Why physical security matters

David Wibergh, about Status & transparency reports

Let’s say you’ve found a VPN provider that offers everything you need. The provider doesn’t log any user information, the internet speed is fantastic, the payment process is anonymous with Bitcoin, there is a large selection of IP addresses in many countries, and the strongest encryption algorithm possible is used by the provider. What more can you need?

In reality, none of the features listed above matters if the provider doesn't have great physical security as well. In other words, great software security is worthless without equally great physical security.

To understand why physical security is so important, it requires knowledge in computer architecture, which in layman’s terms describes how different components in a computer cooperate and work together. The interesting parts for the purpose of this article are the computer memory (RAM) and the hard drive (HDD).

A VPN provider should be able to offer a good explanation of how integrity can be assured. To simply say that no logs are kept is a weak statement as it doesn’t specify which logs are referred to and fails to mention other ways that user information could be exposed.

The optimal solution is to prevent storing of any information that isn’t needed in order to operate the service. The service needs to be able to resist physical attacks to access user information, in order to prevent being vulnerable against raids.

As you probably know by now, OVPN does not store any logs in any way, but there are additional safety measures we’ve put in place should the worst-case scenario happen: a raid. By not having any hard drives and by running the operating system in the RAM memory, we can make sure that all information is removed within minutes after shutting down a server.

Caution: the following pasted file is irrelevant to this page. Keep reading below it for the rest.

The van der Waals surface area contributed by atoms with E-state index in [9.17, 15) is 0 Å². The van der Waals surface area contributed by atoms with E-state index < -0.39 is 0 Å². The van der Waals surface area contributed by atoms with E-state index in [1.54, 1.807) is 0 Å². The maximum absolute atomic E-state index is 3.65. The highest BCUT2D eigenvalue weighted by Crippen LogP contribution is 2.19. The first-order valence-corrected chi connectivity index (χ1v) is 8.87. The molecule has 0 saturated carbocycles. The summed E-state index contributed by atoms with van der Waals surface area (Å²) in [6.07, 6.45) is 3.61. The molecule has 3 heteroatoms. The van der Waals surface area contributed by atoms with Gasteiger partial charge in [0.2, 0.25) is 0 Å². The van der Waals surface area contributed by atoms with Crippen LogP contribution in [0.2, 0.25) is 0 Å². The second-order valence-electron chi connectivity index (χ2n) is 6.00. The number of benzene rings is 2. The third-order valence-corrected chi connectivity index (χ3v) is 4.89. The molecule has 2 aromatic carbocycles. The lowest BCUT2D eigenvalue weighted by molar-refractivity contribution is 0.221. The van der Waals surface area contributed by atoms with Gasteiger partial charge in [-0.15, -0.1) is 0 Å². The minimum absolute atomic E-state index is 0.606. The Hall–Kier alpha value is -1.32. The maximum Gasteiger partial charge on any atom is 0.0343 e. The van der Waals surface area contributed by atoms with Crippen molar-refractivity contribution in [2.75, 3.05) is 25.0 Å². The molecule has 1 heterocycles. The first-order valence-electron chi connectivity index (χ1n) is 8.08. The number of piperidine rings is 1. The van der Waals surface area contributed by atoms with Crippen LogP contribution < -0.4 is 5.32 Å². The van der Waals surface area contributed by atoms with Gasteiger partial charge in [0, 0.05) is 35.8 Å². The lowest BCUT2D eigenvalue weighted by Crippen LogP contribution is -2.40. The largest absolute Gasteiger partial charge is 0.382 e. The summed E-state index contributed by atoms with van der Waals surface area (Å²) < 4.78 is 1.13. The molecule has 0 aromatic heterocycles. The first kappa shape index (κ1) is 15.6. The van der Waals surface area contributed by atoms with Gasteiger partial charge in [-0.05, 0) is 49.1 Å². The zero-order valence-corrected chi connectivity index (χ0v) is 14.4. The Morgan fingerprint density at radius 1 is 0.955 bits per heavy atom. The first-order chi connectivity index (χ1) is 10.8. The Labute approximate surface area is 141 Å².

It sounds good, doesn’t it? But it’s not all. Even if you run the OS through the RAM, you could still dump the memory to a singular file and access the information. The contents of the dump file would contain sensitive information like private decryption keys, all the users connected to the server at this point, and buffer and routing caches. As the private key is given in this file, it’s possible to decrypt the network traffic for users.

Fortunately, there are solutions to avoid this from happening. This is where physical security comes in. In this case, there are three things to consider:

  1. Making sure that only an authorized party can access the servers
  2. Removing DMA ports (such as Firewire, eSATA) in order to prevent DMA attacks
  3. Encrypting the memory with TRESOR

If you make sure that points 1 through 3 are taken care of, it’s nearly impossible to access the temporary RAM information. We use our own server cabinets, which are locked, and only our authorized employees have the key. If someone plans to break into the server cabinet, we have burglar alarms in the datacenters as well as security cameras in all directions.

As there are no hard drives in the servers, there is no information to get there.
Even if the servers are attacked and all safety measures fail, there are no DMA ports to extract the information from. A ColdBoot attack wouldn’t be successful either as the information stored on the RAM is encrypted due to the CPU register stores the encryption keys.

All of these physical security measures were installed in October 2014](/en/blog/further-upgrades-of-our-infrastructure/) and have been in effect since then.

David Wibergh